Obviously a hot topic (and one close to my heart), so check it out!
Sunday, June 16, 2019
Ron McCallum has been blind from birth. When he was a child, many blind people spent their lives making baskets in sheltered workshops, but Ron's mother had other ideas for her son. She insisted on treating him as normally as possible.
In this endearing memoir, Ron recounts his social awkwardness and physical mishaps, and shares his early fears that he might never manage to have a proper career, find love or become a parent. He has achieved all this and more, becoming a professor of law at a prestigious university, and chairing a committee at the United Nations.
Ron's glass is always half full. He has taken advantage of every new assistive technology and is in awe of what is now available to allow him and other blind people to realise their potential. His is a life richly lived, by a man who remains open to all people from all walks of life.
And here's a brief description of Ron from his U. Sydney bio:
Ronald C McCallum AO was the foundation Blake Dawson Waldron Professor in Industrial Law in the University of Sydney Law School. He took up this position in January 1993 and retired from this position on 30 September 2007. This Blake Dawson Waldron professorship was the first full professorship in industrial law at any Australian university. Ron is the first totally blind person to have been appointed to a full professorship in any field at any university in Australia or New Zealand. Ron McCallum was employed on a fixed-term contract as a Professor of Labour Law in Sydney Law School from 1 February 2008 until 31 December 2010. In January 2011, he was appointed to an Emeritus Professorship in Sydney Law School.
Neither of these descriptions do Ron justice, even halfway. His faculty bio somehow omits the fact that he was a longstanding and very successful dean at Sydney, and I think it's fair to say that he was the first "modern" dean of the law school in the sense that he elevated the position from that of a mostly internal administrator to an external representative of the Law School to the external world at a global level. More than that, Ron was extremely generous with his time mentoring generations of young labor academics, and one of the nicest, down-to-earth academic leaders I have ever had the privilege of meeting. Apropos of this, here's a tribute from Paul Harpur (Queensland), one of Ron's biggest fans:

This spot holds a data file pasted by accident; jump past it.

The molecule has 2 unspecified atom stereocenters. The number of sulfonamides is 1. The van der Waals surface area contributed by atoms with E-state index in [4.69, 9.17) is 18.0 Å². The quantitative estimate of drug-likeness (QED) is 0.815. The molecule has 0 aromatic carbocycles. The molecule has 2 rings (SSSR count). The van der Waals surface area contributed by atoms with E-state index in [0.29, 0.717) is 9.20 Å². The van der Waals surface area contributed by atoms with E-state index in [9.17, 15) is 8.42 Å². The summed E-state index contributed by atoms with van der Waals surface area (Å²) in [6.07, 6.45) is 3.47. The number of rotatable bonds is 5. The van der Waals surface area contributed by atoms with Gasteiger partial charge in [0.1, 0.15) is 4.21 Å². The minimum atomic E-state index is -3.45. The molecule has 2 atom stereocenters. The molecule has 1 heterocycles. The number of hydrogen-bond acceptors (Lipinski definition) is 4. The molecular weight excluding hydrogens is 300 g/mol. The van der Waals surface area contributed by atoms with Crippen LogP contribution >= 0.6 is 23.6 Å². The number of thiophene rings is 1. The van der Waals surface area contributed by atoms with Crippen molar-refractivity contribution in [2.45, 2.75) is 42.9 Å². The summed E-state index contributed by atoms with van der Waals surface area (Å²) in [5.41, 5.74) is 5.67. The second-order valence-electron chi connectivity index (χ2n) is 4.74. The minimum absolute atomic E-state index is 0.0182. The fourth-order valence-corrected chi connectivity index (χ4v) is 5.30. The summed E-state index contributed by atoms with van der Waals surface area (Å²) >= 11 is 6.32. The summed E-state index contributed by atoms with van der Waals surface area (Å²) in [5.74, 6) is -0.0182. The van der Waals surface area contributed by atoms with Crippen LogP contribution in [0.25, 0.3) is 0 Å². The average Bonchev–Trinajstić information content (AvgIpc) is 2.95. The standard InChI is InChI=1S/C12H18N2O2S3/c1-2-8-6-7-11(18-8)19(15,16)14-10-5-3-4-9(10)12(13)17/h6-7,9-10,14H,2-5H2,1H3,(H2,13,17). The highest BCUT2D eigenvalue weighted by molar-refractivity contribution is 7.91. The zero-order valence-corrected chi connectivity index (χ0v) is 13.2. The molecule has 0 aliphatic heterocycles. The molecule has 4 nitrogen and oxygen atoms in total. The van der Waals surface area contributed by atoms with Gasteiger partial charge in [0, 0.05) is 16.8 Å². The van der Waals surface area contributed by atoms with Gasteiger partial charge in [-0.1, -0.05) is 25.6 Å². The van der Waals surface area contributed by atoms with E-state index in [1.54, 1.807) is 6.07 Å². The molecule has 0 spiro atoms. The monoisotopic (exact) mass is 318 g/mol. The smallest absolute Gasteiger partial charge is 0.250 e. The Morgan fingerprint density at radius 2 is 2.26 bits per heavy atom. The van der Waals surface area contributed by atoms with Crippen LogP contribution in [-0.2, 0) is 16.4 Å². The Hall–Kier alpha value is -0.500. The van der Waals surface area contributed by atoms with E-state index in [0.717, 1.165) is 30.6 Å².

Ron has had a profound impact upon those he has touched. I lost my eyesight at the age of 14 in a train accident and followed Ron’s career with interest. It was no surprise that I followed Ron into labor law. in 2003 Ron and I became friends and ever since then I have seen Ron as a hero. It is no surprise that Ron and I are both blind, both labor lawyers, both academics, and both with an interest in the UN Convention on the Rights of Persons with Disabilities (Ron on formerly charring the CRPD Committee and Paul publishing on that same committee). Outside work Ron’s stories and generosity has influenced tens of thousands, and through his work on the UN CRPD Committee all persons with disabilities across the globe.
Thanks to Dennis Nolan (emeritus, South Carolina) for providing a heads-up on Ron's memoir.
UPDATE: Ron wrote to ask me to post the following:
Thank you for all of the very kind comments. I am truly humbled by your words. My life has been devoted to the teaching and practice of labour law to play my part in seeking to ensure fairness between workers and entrepreneurs. My book is titled “Born At The Right Time: A Memoir” and it comes out on 1 July in Australia and is published by Allen and Unwin. Overseas friends can purchase it through the book depository website.
Ron McCallum AO
Liz Tippett (Oregon), through The Oregon Law Lab, has created a YouTube channel to present lighthearted interviews with leading researchers on workplace law and developments. Liz hosts, and is joined by law student Jessica Brown, and other UO law students. Guests so far have included Richard Moberly (whistleblowing), Lew Maltby (employer monitoring outside of work), Charlotte Alexander (employer scheduling software), Catherine Fisk (trade secrets), Charlie Sullivan (the faithless servant doctrine), and Rick Bales (here's a link to my video on artificial intelligence in the workplace). I love Liz's idea of finding a medium in which to bring cutting-edge worklaw issues to a broader audience.
Sunday, June 9, 2019
Bill Herbert writes that about the Call for Papers for the 47th annual conference of the National Center for the Study of Collective Bargaining in Higher Education and the Professions at Hunter College. The conference will be held on March 29-31, 2020. The theme of the conference will be Inequality, Collective Bargaining, and Higher Education. Proposed papers, panels, or workshops are due September6, 2019 to 2020 Abstract Dropbox.
Check out the Call for Papers link to see all of the interesting topics being solicited, both for paper presentations and interactive workshops.
Friday, June 7, 2019
Christine Neylon O'Brien & Stephanie M. Greene (both Boston College - Carroll School of Management) have just posted their new article (forthcoming 56 American Bus. L.J. # 4 (Winter 2019)) New Battles and Battlegrounds for Mandatory Arbitration after Epic, New Prime, and Lamps Plus. Here's the abstract: